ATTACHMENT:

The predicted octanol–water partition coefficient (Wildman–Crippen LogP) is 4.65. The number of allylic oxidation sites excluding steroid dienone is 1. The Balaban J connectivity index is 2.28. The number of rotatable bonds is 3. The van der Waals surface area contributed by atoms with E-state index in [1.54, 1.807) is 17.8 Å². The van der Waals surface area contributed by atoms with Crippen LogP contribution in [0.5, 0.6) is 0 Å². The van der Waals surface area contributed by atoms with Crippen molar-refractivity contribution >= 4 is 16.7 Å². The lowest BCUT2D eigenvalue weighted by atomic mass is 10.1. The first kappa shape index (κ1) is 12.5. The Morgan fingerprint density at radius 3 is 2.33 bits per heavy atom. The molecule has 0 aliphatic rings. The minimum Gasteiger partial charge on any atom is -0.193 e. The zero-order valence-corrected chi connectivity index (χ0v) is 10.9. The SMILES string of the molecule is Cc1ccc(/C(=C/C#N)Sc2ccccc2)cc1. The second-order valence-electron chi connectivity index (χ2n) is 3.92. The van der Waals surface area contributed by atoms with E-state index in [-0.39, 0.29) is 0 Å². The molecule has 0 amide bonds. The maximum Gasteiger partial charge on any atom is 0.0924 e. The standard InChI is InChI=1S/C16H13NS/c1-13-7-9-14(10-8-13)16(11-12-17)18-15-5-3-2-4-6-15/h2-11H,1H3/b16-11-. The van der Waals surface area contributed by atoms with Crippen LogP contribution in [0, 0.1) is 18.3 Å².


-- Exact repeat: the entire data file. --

The predicted octanol–water partition coefficient (Wildman–Crippen LogP) is 4.65. The number of allylic oxidation sites excluding steroid dienone is 1. The Balaban J connectivity index is 2.28. The number of rotatable bonds is 3. The van der Waals surface area contributed by atoms with E-state index in [1.54, 1.807) is 17.8 Å². The van der Waals surface area contributed by atoms with Crippen LogP contribution in [0.5, 0.6) is 0 Å². The van der Waals surface area contributed by atoms with Crippen molar-refractivity contribution >= 4 is 16.7 Å². The lowest BCUT2D eigenvalue weighted by atomic mass is 10.1. The first kappa shape index (κ1) is 12.5. The Morgan fingerprint density at radius 3 is 2.33 bits per heavy atom. The molecule has 0 aliphatic rings. The minimum Gasteiger partial charge on any atom is -0.193 e. The zero-order valence-corrected chi connectivity index (χ0v) is 10.9. The SMILES string of the molecule is Cc1ccc(/C(=C/C#N)Sc2ccccc2)cc1. The second-order valence-electron chi connectivity index (χ2n) is 3.92. The van der Waals surface area contributed by atoms with E-state index in [-0.39, 0.29) is 0 Å². The molecule has 0 amide bonds. The maximum Gasteiger partial charge on any atom is 0.0924 e. The standard InChI is InChI=1S/C16H13NS/c1-13-7-9-14(10-8-13)16(11-12-17)18-15-5-3-2-4-6-15/h2-11H,1H3/b16-11-. The van der Waals surface area contributed by atoms with Crippen LogP contribution in [0, 0.1) is 18.3 Å².